"Official" nutritional science is in disrepute, as are other scientific branches. They have been thoroughly corrupted by special interests and government grants. And they have been completely wrong in their advice for decades, causing uncountable deaths, disease and financial burden. Their pronouncements now are not credible on their face.

  8. Apicius
    Oh yes, indeed. We must ignore all obvious clues about our ancestral past diet. Let's ignore all those ancient cave paintings (of our ancesters hunting animals for food) discovered all over Europe and Russia like these: http://www.messagetoeagle.com/paintingskhasaut.php#.Viwkm2K9KSM

    And, let us be really genius with all the modern technology at our disposal, and instead of eating all that red meat our unfortunate ancesters were subjected too, let us instead feast on faux processed soy patties, because you know, being a vegetarian and eating processed foods is what is best for the health of all humans. You see, we are much much more intelligent and sophisticated than our underprivileged red meat-eating ancesters. As proof, check out this great example vegetarian product: http://gardein.com/products/beefless-burger/

    Which is made of these wonderfully healthy ingredients, which are certainly much much healthier than real beef of course:

    gardein™: water, soy protein concentrate*, Canadian wheat protein*, expeller pressed canola oil*, onions, soy protein*, methylcellulose, yeast extract, onion powder, malted barley extract, garlic powder, dehydrated garlic, organic cane sugar, natural flavour (from plant sources), organic ancient grain flour (KAMUT® khorasan wheat, amaranth, millet, quinoa), sea salt, potato starch, spices (contain celery seeds), vinegar, smoke flavour, spice extracts, pea protein, carrot fibre, beetroot fibre, molasses, wheat starch, soy lecithin. vitamins and minerals: dipotassium phosphate, magnesium oxide, niacinamide (B3), ferric orthophosphate, zinc oxide, calcium pantothenate, pyridoxine hydrochloride (B6), thiamine hydrochloride (B1), riboflavin (B2).

  9. Shannon
    Just eat pork belly! After all, that is where bacon comes from! Slice it thinly and NOM NOM delicious slow cooked and served with eggs for breakfast! You can add all sorts of spices to make it even better than store bought 'crappy carbagge in bacon !' ( Jimmy Moore quote) ie spanish paprika is YUMMY on pork belly! CHEERS
  10. Shannon
    “We can’t reach old age by another man’s road. My habits protect my life, but they would assassinate you.” Mark Twain That is my favourite Twain quote, I think of that when reading The Longevity Project, if you have not read it, it is worth a read. I have added funds to Dr. Aseem Malhotra's project; it would be interesting to compare their Longevity habits etc to the oldest lived among the 80+ year old Stanford University / Terman Study! I think the the last subject died recently, thus ending the study....
  11. Magnus
    Yet another observation? Anyone knows where to read this study(ies) in it's entirety?....
  12. Magnus
    Yet another observation? Anyone knows where to read this study(ies) in it's entirety?....

    If I was to completely burn my broccoli into coal every day and eat it, Im pretty sure this would increase my risk of something terrible... And I could claim that "prosessed broccoli" is unhealthy!? And what everyone would read was "dont eat broccoli"..!! What a load of Nonesense... How about using a bit of common sense?... For example that "coal" really never has been a part of a human diet!!... What about other factors, lifestyles etc.. ? How about a proper study to look at this? Randomised controlled study?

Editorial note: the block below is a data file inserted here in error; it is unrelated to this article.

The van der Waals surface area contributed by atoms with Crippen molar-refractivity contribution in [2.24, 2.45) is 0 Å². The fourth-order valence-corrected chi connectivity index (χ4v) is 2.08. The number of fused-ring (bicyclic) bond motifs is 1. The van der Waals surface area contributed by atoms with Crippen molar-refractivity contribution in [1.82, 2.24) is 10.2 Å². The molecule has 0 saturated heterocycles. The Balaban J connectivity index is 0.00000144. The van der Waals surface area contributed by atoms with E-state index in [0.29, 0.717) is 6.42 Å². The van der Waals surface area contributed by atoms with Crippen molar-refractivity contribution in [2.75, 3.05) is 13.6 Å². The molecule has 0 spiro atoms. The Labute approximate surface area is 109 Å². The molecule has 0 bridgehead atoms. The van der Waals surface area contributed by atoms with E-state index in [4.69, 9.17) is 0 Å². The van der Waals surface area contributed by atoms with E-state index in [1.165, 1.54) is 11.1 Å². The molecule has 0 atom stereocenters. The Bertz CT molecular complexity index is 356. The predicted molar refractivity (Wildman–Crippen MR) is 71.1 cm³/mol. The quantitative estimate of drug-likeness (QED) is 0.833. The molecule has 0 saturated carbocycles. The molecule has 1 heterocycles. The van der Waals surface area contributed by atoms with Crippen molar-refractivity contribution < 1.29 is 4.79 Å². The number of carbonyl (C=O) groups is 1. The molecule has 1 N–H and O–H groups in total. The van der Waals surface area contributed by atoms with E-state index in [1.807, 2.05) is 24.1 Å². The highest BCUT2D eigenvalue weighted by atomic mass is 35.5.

Good point by Andreas btw... 20% is not 1,000%!

  13. Jkart
    Have not seen the actual numbers used in this study but assume the 20% increase is a typical relative risk ratio favored by those researchers pushing an agenda, not an absolute risk measurement.

    For example, if vegetarians suffered a 1 out of 10,000 cancer diagnosis and the meat-eaters suffered a 1.2 out of 10,000 diagnosis, the relative risk increase would be 20%. In contrast, the true absolute risk increase would be a 0.00002 increase.

    As they say, move along, nothing to see or worry about.

  14. Mart
    The link between the consumption of Animal-Proteins and cancer-risk is CLEARLY and fully evidenced in the largest nutritional study known to man. All you need to do is read 'The Chine Study'. The China Study is a book by T. Colin Campbell, Jacob Gould Schurman Professor Emeritus of Nutritional Biochemistry at Cornell University, and his son Thomas M. Campbell II, a physician. So I don't get why people keep saying that there's very little evidence. ... and.... of COURSE there's going to be more correlation between cancer and smoking... That's like comparing drinking muddy water with toilet-cleaner.
    Replies: #15, #16
  15. Murray
    Hey, I wrote down "#14" when I read the post. Do I get a prize?
  16. Bob Niland
    re: The China Study is a book by ...

    ... vegetarian zealots, furthering their agendas, and which doesn't hold up under examination. If you haven't, be sure to see:
    http://rawfoodsos.com/the-china-study/

  17. Sigrid
    Surely the WHO is also concerned about the dangerous metabolic effects of sugar....?

    WHO's website 10 Facts on Obesity http://www.who.int/features/factfiles/obesity/en/ (no.5) WHO states "An increased consumption of highly calorific foods, without an equal increase in physical activity, leads to an unhealthy increase in weight. Decreased levels of physical activity will also result in an energy imbalance and lead to weight gain the incorrect energy balance of more calories in than calories out as the cause of obesity.

    Their warning about processed meat is not up on their website yet, or I could not find it.

    As an aside, is there any RCT that extrapolates risk of diabetes, or heart disease, stroke, alzheimer's, or obesity using a group that eats whole wheat toast, jam,
    low-fat yogurt, and orange juice for breakfast, and another group that is given eggs and butter?

  18. Magnus
    Again, Assosiation does NOT prove Causation!